Namibians turning up at polling booths before sunrise in an atmosphere of peace and calmness, shattered the myths of various political commentators, analysts, political scientist and donor-funded polls suggesting a lack of Namibian interest and excitement in elections.
Long queues of pensioners and young Namibians are braving the hot sun with a late run on the polls predicted in the cooler afternoon and evening temperatures.
Hundreds of young voters who became victims of campaigns to boycott the elections on social media platforms and fake news and left centres in tears because they could not register or vote in the Northern regions.
The atmosphere of peace and tolerance is a democratic monument in the first hours of voting, destroying the campaigns of a small minority to spread rumours of threatening unrest of which no sign could be found in spite of a frustrating slow process under a baking Namibian sun.
As polling stations across Namibia opened for the 2019 Presidential and National Assembly elections earlier on Wednesday morning, President Hage Geingob and the First Lady of Namibia, Monica Geingos travelled to the Mandume Primary School in the Katutura East Constituency of Windhoek to cast their vote.
In general voting got off to a smooth start despite some delays in the opening of certain polling stations and a few reported problems with the Electronic Voting Machines and other infrastructure such as generators for mobile polling stations.
Many voters got up during the early hours of Wednesday morning to avoid waiting in long queues. As polling stations opened at 07:00 throngs of people numbering in the hundreds were patiently waiting for their turn to make their voice heard.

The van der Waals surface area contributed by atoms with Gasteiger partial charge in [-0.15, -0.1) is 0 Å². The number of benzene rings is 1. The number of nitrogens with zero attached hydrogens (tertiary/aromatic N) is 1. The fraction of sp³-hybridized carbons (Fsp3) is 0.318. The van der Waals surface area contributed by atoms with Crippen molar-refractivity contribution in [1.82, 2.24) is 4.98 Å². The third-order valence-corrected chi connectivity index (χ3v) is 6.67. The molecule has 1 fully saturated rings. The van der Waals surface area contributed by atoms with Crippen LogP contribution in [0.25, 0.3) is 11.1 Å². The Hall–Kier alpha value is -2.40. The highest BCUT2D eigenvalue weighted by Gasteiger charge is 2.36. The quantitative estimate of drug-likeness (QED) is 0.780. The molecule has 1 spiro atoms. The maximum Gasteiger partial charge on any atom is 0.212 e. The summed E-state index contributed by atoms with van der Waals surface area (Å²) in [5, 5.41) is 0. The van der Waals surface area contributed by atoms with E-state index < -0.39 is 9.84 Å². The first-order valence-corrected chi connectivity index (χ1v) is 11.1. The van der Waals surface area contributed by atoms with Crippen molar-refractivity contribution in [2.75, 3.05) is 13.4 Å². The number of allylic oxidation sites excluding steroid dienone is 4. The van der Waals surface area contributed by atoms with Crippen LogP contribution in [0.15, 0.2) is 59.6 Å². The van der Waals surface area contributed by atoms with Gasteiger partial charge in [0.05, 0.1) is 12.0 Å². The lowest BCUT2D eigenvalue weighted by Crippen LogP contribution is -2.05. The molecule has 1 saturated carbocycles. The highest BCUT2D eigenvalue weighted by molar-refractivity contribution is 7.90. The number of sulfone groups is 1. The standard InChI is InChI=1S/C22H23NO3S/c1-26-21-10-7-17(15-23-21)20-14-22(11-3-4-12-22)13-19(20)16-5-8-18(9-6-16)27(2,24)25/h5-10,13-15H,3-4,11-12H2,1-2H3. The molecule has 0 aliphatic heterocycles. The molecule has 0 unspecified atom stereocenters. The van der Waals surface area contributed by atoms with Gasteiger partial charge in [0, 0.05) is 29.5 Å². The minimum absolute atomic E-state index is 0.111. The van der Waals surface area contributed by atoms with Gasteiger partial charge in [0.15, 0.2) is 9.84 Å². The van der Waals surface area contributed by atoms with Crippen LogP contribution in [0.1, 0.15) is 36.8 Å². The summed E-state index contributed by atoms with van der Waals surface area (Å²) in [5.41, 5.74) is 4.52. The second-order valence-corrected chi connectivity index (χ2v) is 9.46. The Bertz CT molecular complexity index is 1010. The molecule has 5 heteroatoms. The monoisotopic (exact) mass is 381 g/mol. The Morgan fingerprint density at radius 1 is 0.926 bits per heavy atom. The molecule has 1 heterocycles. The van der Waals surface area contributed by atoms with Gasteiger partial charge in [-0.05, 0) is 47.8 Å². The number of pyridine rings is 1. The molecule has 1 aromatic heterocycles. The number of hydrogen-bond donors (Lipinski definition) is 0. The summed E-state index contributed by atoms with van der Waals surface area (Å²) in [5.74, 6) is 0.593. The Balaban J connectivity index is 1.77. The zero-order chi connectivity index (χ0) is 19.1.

The increased use of easily accessible social media platforms also created another aspect to the way Namibians are voting. All election and law enforcement officials involved with the voting process are under the constant scrutiny of every person with a smart phone.
The increased scrutiny means that ECN officials are very meticulous in performing their very important task of ensuring that everything goes smoothly which in some instances contributed to some delays as people tend to err on the side of caution.
The elderly and pregnant women were treated with special care as they were allowed to move to the front of the queues to cast their votes.
Voters in Oshana Region also woke up early to join the queues at various polling stations.
Jermaine Tjongarero was first person to vote at the Gabriel Taapopi Secondary School at Ongwediva. Tjongarero said that he was excited about the opportunity to cast his vote.
“The voting process is very good, and I haven’t encountered any problems,” Tjongarero said.
Some technical problems with the EVMs were reported at a small percentage of the more than 4 500 polling stations.
At the Ompumpu polling station voters had to wait for about an hour when one of the machines showed a low battery light and had to be attended to by the presiding officer before the process could go ahead.
Other technical problems encountered at a few polling stations were scanning machines used to verify voters’ cards not functioning properly which meant that ECN officials had to revert back to the manual process to allow voting to proceed.
It has been reported that a small number of older voters with outdated voting cards were not allowed to vote. It was pointed out by the ECN that voters’ cards have to be renewed every ten years.
Meanwhile, the issuing of duplicate voter’s cards at the ECN’s Oshakati office continued till around midnight on Tuesday while there were still hundreds of young people waiting in the queue when officials decided to call it a day.
It is reported that many were shedding tears as they reluctantly returned home with no prospect of participating in the elections on Wednesday.
Jaco Kleinsmith reported that voting went smoothly in Avis. He said he spent about two hours in the queue and was treated with dignity by ECN staff. He said officials are very friendly and also assisted families with small kids and pensioners.
Photos: Informanté reporting team and State House